How to open a file in C programming

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If the user wants to store data or read data from a file in the secondary memory, the user must specify certain things about the file to the operating system. They are:

  1. Filename
  2. Data Structure
  3. Purpose

Filename is the name of the file. It is a collection of characters that make up a valid filename for the operating system. It may contain two parts: a primary name and optional period with the etxtension. Some valid file names are:

abc.txt

prog.c

sample.java

store

Data Structure of a file is defined a FILE in the C library. Therefore, all files should be declared as type FILE before they are used. FILE is a predefined data type. When we open a file, we must specify the purpose. For example, we may want to write data or read data from a file. The syntax for declaring and opening a file is:

The first statement declares the variable fp as a pointer to the data type FILE. The second statement opens the file whose name is filename and assigns an identifier to the FILE type pointer fp. This pointer, which contains all the information about the file is subsequently used as a communication link between the system and the program. The mode specifies the purpose of opening the file. Mode can be one of the following:

  • r opening the file for reading data from it
  • w opening the file for writing data to it
  • a opening the file for appending data to it

Note that both filename and mode are specified as string. So, both of them must be enclosed within double quotes. Some compilers support the following additional modes:

  • r+ Open the existing file for both reading and writing
  • w+ Open the file for both reading and writing
  • a+ Open the file for both appending and reading

Note: When a file is opened in r mode, the compiler searches for the file and if the file does not exist, nothing happens or some compilers might generate an error. When a file is opened in w mode, the compiler searches for the file and if the file does not exist, it creates a new file with the specified name. If the file already exists, the file is opened with the all the previous data in the file erased.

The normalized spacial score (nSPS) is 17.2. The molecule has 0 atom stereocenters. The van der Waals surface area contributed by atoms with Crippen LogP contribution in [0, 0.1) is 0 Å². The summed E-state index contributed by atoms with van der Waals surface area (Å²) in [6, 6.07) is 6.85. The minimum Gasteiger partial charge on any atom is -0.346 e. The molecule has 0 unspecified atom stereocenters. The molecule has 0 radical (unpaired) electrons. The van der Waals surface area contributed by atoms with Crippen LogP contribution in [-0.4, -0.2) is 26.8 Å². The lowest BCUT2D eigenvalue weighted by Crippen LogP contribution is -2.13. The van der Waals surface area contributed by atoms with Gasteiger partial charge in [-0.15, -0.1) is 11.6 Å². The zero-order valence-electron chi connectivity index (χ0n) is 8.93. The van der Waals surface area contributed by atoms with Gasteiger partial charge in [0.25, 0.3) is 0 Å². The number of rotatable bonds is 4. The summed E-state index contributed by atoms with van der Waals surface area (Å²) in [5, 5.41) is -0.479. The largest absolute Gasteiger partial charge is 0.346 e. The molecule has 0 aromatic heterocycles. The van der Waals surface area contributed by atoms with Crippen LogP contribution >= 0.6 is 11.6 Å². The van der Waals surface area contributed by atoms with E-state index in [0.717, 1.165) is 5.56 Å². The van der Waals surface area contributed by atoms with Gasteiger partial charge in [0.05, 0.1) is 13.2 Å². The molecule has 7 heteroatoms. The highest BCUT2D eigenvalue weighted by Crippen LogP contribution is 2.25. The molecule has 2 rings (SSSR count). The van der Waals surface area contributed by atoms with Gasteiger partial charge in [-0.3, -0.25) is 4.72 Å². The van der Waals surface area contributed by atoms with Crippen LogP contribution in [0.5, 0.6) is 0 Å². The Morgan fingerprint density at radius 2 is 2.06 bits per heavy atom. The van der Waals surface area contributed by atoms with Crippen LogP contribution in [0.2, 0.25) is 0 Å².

Closing a File

A file must be closed as soon as all the operations on it have been finished. This ensures that all information associated with the file is flushed out from the buffers and all links to the file with the program are broken. It also prevents the accidental misuse of the file. Another case in which we might want to close the connection with the file is, when we want to reopen the same file in a different mode. The syntax for closing a file is as shown below:

 

Input/Output Operations on Files

getc and putc Functions

The simplest I/O functions are getc and putc. These are analogous to getchar and putchar functions and handle one character at a time. The putcfunction writes a character to the file associated with a file pointer. The syntax is as shown below:

Similarly the function getc is used to read a character from a file associated with a file-pointer. The syntax is as shown below:

The file pointer moves by one character position for every operation of getcor putc. The getc will return an end-of-file marker EOF, when end of the file has been reached.

getw and putw Functions

The getw and putw are integer oriented functions. They are similar to getcand putc functions and are used to read and write integers to and from files. These functions would be useful when the user is dealing with integer data. The syntax for these functions is as shown below:

fprintf and fscanf Functions

When the user need to work with mixed data, C provides two functions namely: fprintf and fscanf. These functions are used to read and write mixed data to and from files. These two functions are similar to printf and scanf except these two functions work on files. The syntax for these functions is as shown below:

 

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